Why People Must Learn From Other People
Anyone who uses an iPhone is familiar with the silvery voice of “Siri” — an electronic personal assistant that (who?) responds to questions. You can ask Siri anything, and “she” will either give you a one-sentence answer in a monotonic voice, or pull up the most relevant answer from the Internet and send it to your screen.
Siri’s creators realized early on that users would relate to the disembodied voice coming out of their device, and tried to give Siri a personality. In fact, the relationship users have developed with Siri is so humanized that they are not just asking her frivolous or informational questions, but also more fundamental questions, such as, “What is the meaning of life?”
Siri’s creators put a lot of thought into scripting various responses to this particular question, ranging from the rather cheesy philosopher-related pun, “I Kant answer that. Ha ha!” to the more evasive, “That’s easy… it’s a philosophical question concerning the purpose and significance of life or existence in general” or,“All evidence to date suggests it’s chocolate.”
But for all the cleverness that these answers demonstrate, the fundamental question of life — and others like it — are misdirected if they are aimed at electronic repositories of knowledge.
The ubiquity of electronic information, a revolution that has mushroomed exponentially over just a few decades, has had some quite extraordinary consequences — as people now rely on devices instead of humans to get information.
An astonishing 2012 study carried out by Birmingham University in the UK discovered that more than half of children aged 5-15 used Google as their first point of call when seeking information. And if, by some chance, Google was not able to provide a satisfactory answer, 20 percent went to Wikipedia as their next stop, while just 3 percent — that is, just 3 out of 100 children — asked their teacher or parent for assistance.
After all, why bother asking Mom or Dad if Siri knows better? And, of course, she has a better sense of humor.
Judaism is entirely geared away from this emerging model of study that relies almost exclusively on non-human informational resources. Jewish tradition is heavily based on mentoring and role-modeling, not just information and knowledge. And this message emanates loud and clear from our Torah portion this week — “Vayakhel” — which begins with Moses congregating the entire nation together at God’s request, so that he can teach them the laws of Sabbath observance.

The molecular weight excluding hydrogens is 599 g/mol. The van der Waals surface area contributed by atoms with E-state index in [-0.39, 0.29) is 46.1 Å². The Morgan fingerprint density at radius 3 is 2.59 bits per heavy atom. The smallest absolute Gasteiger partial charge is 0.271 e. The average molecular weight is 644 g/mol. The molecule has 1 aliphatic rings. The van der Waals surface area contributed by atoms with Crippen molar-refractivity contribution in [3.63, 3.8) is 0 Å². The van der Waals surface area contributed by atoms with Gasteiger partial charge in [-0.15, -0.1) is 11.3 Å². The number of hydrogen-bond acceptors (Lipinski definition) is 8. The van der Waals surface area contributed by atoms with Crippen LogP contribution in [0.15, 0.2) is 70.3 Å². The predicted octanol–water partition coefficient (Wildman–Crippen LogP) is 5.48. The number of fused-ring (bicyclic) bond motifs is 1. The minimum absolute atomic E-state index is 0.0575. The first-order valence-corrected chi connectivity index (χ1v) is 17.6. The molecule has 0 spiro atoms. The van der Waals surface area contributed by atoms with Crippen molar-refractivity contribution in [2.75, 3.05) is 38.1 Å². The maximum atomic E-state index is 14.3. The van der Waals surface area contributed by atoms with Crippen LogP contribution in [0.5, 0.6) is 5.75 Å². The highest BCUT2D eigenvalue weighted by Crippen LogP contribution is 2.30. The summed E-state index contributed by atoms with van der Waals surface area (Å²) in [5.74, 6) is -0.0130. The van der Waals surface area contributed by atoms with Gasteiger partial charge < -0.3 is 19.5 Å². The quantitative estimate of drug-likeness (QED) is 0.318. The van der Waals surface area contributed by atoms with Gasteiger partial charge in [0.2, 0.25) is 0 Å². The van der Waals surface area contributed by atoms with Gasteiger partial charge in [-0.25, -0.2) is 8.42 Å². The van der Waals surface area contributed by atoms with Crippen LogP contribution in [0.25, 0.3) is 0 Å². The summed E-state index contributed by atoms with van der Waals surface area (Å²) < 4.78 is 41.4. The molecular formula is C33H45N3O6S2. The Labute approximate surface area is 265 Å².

The Midrash observes that there is no portion of the Torah that begins with the words “Moses congregated the people” besides this one, which means that God particularly wants important information, such as the complex laws of the Sabbath, to be imparted only when there are groups of people together. The Talmud uses this text as the source for the custom that mandates that — in the lead up to any festival, and particularly Passover — one should arrange public lectures on topics related to the festival, and should make them as interactive as possible.
The whole concept of learning — most certainly when it comes to the study of Torah — is not just about obtaining and absorbing factual information. There is something much more valuable than facts, namely the interaction that occurs between people discussing and reviewing those facts. Neither Google nor Siri will ever be able to help children — or adults — understand the importance of information. Excising this crucial element of learning from the equation is not just a mistake, but potentially dangerous.
I am certainly no Luddite. I am partial to both Google and Siri, and use them frequently. But it is clear to me that information is always one-dimensional if it doesn’t involve interaction with others, and I am acutely aware of how much both my knowledge and my quest for knowledge is the direct result of my parents, my teachers, my study partners and all of my real life intellectual interlocutors.
The Kabbalah, our most revered type of Torah learning, cannot be truly understood unless it is “received” from someone who in turn received it similarly from their teacher. Siri may be great, but she will never be able to teach us as much as we can learn from each other.